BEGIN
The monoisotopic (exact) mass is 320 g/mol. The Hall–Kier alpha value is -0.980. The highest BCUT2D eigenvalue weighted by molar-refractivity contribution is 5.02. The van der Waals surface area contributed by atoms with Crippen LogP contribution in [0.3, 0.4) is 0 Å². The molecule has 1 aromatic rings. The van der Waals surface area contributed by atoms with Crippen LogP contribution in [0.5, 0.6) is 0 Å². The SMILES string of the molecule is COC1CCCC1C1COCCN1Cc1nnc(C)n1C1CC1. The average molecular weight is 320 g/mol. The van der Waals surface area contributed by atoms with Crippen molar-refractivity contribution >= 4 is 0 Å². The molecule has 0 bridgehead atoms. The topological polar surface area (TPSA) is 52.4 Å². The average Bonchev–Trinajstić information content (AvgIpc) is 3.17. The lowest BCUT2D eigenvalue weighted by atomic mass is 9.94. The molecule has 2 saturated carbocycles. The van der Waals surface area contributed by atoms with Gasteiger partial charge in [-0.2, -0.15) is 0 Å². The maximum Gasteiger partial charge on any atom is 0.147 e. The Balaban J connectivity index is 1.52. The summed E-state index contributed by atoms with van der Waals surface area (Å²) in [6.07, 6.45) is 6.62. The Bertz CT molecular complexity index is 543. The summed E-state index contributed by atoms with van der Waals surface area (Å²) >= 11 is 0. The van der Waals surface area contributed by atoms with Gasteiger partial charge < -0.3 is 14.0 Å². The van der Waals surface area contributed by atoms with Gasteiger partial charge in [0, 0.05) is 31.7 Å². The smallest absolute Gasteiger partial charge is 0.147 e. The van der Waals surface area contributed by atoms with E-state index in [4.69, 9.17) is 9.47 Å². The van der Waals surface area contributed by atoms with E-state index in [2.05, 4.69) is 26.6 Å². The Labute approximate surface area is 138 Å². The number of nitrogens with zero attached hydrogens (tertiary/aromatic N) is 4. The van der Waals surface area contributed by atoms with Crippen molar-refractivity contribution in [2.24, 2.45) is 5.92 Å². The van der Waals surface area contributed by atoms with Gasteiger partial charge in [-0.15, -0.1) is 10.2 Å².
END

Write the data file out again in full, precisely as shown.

The monoisotopic (exact) mass is 320 g/mol. The Hall–Kier alpha value is -0.980. The highest BCUT2D eigenvalue weighted by molar-refractivity contribution is 5.02. The van der Waals surface area contributed by atoms with Crippen LogP contribution in [0.3, 0.4) is 0 Å². The molecule has 1 aromatic rings. The van der Waals surface area contributed by atoms with Crippen LogP contribution in [0.5, 0.6) is 0 Å². The SMILES string of the molecule is COC1CCCC1C1COCCN1Cc1nnc(C)n1C1CC1. The average molecular weight is 320 g/mol. The van der Waals surface area contributed by atoms with Crippen molar-refractivity contribution >= 4 is 0 Å². The molecule has 0 bridgehead atoms. The topological polar surface area (TPSA) is 52.4 Å². The average Bonchev–Trinajstić information content (AvgIpc) is 3.17. The lowest BCUT2D eigenvalue weighted by atomic mass is 9.94. The molecule has 2 saturated carbocycles. The van der Waals surface area contributed by atoms with Gasteiger partial charge in [-0.2, -0.15) is 0 Å². The maximum Gasteiger partial charge on any atom is 0.147 e. The Balaban J connectivity index is 1.52. The summed E-state index contributed by atoms with van der Waals surface area (Å²) in [6.07, 6.45) is 6.62. The Bertz CT molecular complexity index is 543. The summed E-state index contributed by atoms with van der Waals surface area (Å²) >= 11 is 0. The van der Waals surface area contributed by atoms with Gasteiger partial charge < -0.3 is 14.0 Å². The van der Waals surface area contributed by atoms with Gasteiger partial charge in [0, 0.05) is 31.7 Å². The smallest absolute Gasteiger partial charge is 0.147 e. The van der Waals surface area contributed by atoms with E-state index in [4.69, 9.17) is 9.47 Å². The van der Waals surface area contributed by atoms with E-state index in [2.05, 4.69) is 26.6 Å². The Labute approximate surface area is 138 Å². The number of nitrogens with zero attached hydrogens (tertiary/aromatic N) is 4. The van der Waals surface area contributed by atoms with Crippen molar-refractivity contribution in [2.24, 2.45) is 5.92 Å². The van der Waals surface area contributed by atoms with Gasteiger partial charge in [-0.15, -0.1) is 10.2 Å².